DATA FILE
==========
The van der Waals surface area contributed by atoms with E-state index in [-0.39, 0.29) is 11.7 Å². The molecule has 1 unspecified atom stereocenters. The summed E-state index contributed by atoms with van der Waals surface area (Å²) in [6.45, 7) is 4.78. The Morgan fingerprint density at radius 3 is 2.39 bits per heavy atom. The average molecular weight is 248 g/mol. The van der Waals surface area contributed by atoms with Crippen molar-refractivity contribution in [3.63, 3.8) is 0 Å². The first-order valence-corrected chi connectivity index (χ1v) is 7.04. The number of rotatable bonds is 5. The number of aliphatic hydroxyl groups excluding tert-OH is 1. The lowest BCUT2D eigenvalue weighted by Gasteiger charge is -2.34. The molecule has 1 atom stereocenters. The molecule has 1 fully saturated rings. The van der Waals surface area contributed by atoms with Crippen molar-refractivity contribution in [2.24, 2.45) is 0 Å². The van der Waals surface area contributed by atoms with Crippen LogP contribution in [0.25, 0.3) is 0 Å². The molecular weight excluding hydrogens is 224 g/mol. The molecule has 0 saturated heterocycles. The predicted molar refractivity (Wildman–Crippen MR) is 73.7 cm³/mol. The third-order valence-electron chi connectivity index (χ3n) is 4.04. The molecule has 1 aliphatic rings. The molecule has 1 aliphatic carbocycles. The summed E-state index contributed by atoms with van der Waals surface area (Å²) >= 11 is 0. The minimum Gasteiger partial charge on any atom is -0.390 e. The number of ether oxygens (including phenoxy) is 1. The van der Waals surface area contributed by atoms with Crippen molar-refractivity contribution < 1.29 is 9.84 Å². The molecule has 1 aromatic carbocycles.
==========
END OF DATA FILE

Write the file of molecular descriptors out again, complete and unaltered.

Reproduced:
The van der Waals surface area contributed by atoms with E-state index in [-0.39, 0.29) is 11.7 Å². The molecule has 1 unspecified atom stereocenters. The summed E-state index contributed by atoms with van der Waals surface area (Å²) in [6.45, 7) is 4.78. The Morgan fingerprint density at radius 3 is 2.39 bits per heavy atom. The average molecular weight is 248 g/mol. The van der Waals surface area contributed by atoms with Crippen molar-refractivity contribution in [3.63, 3.8) is 0 Å². The first-order valence-corrected chi connectivity index (χ1v) is 7.04. The number of rotatable bonds is 5. The number of aliphatic hydroxyl groups excluding tert-OH is 1. The lowest BCUT2D eigenvalue weighted by Gasteiger charge is -2.34. The molecule has 1 atom stereocenters. The molecule has 1 fully saturated rings. The van der Waals surface area contributed by atoms with Crippen molar-refractivity contribution in [2.24, 2.45) is 0 Å². The van der Waals surface area contributed by atoms with Crippen LogP contribution in [0.25, 0.3) is 0 Å². The molecular weight excluding hydrogens is 224 g/mol. The molecule has 0 saturated heterocycles. The predicted molar refractivity (Wildman–Crippen MR) is 73.7 cm³/mol. The third-order valence-electron chi connectivity index (χ3n) is 4.04. The molecule has 1 aliphatic rings. The molecule has 1 aliphatic carbocycles. The summed E-state index contributed by atoms with van der Waals surface area (Å²) >= 11 is 0. The minimum Gasteiger partial charge on any atom is -0.390 e. The number of ether oxygens (including phenoxy) is 1. The van der Waals surface area contributed by atoms with Crippen molar-refractivity contribution < 1.29 is 9.84 Å². The molecule has 1 aromatic carbocycles.